Saint Maximos the Confessor writes characteristically on this point: "This is the blessed end for which all things were constituted. This is the preconceived divine purpose of the beginning of beings, for which everything exists, but is itself for the sake of nothing. God created the essence of things with this end in view." This means that God created everything for the Incarnation.

Of course this should be put in its real theological framework. In other words, it is not a matter of developing a genealogy of God, of a development in the Divinity, of something necessary for the Triune God, as a fulfillment, but of the deification (theosis) of man and the salvation of the whole creation. The making of man the world is a work of God's creative energy, and the purpose of man's creation, of his existence, is deification (theosis).

This teaching is understood only if we think that man's deification (theosis) is not an ethical idea and an ethical conforming to God's law, but the vision of the uncreated glory in the hypostasis of the Logos (Word), the Second Person of the Holy Trinity. In order for man to participate in deification (theosis) it is necessary to have the hypostatic union of the divine and human natures. This is just what happened through the Incarnation of Christ. The Three Persons of the Holy Trinity are united in essence, that is to say, their unity is due to their common essence and the Person of the Father. In Christ we have the hypostatic union. People are united with God by energy. Man cannot be united with God and partake of deification (theosis) unless there is a hypostatic union of divine and human natures. This came about in the hypostasis of the Logos (Word). That is why the Incarnation of the Logos (Word) does not presuppose the fall...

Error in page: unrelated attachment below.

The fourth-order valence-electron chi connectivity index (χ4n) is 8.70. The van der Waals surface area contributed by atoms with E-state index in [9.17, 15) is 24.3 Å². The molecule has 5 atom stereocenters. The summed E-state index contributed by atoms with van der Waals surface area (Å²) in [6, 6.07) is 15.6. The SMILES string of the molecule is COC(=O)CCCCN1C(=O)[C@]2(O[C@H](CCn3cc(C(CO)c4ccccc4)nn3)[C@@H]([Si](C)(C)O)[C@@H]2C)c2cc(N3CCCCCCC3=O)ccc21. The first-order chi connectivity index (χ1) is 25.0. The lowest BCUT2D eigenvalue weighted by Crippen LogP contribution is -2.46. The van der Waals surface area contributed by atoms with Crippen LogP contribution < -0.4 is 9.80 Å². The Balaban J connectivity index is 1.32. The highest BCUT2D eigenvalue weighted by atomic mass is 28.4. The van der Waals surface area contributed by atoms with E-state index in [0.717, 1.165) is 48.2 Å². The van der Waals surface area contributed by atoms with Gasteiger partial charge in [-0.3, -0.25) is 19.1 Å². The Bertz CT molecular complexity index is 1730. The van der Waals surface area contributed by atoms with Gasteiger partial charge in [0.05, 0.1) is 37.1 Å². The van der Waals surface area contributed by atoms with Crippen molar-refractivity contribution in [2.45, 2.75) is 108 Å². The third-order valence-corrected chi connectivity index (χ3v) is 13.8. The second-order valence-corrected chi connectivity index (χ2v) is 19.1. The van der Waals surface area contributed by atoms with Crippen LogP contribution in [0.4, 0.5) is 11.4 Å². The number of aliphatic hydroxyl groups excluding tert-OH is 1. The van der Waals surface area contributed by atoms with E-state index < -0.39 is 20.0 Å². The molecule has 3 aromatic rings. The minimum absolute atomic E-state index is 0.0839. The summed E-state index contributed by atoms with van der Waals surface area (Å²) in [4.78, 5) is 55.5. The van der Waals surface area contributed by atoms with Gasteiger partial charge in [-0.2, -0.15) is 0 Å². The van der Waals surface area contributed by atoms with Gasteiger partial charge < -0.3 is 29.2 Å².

"...What enters in with the fall is the Cross and the death of Christ. It also indicates the great significance of the mystery of the Incarnation of Christ, as well as the great love of God. We should look at this theological truth from the positive side and not scholastically and questioningly. In other words, we should not say: "if a man had not sinned, it would have been thus and so", but that the Incarnation of God is the end of creation. Man was formed in order to become God by grace. Man's becoming God by grace is achieved through the personal union of the divine with human nature, which took place in the hypostasis of the Logos (Word). Thus the Incarnation of the Logos (Word) of God is broader than simple compassion and it indicates the purpose of man's existence and the "end" of His creation.


If the Incarnation of Christ is a great mystery and constitutes the economy of God, the question of how God arranged the salvation and deification (theosis) of man means that also the Theotokos, who participated in this work of the Divine Economy, is a mystery. According to Saint John of Damaskos, we call holy Mary the Mother of God "rightly and truly." Besides, the name Theotokos, "constitutes the entire mystery of the economy" since the Logos (Word) of God assumed human nature really and truly from the Theotokos.

The Holy Virgin is called Theotokos (Mother of God), "properly and truly", because the Logos (Word) of God Who was born of her is True God. Of course, when we say that the Theotokos gave birth to God, we do not mean that the Logos (Word) received His being from the Panagia, since His is Eternal God, begotten of the Father before all ages, but that the Eternal and timeless God "in the last days" dwelt in the womb of the Theotokos, He was born and was made flesh without change, that is to say, without losing His Divinity.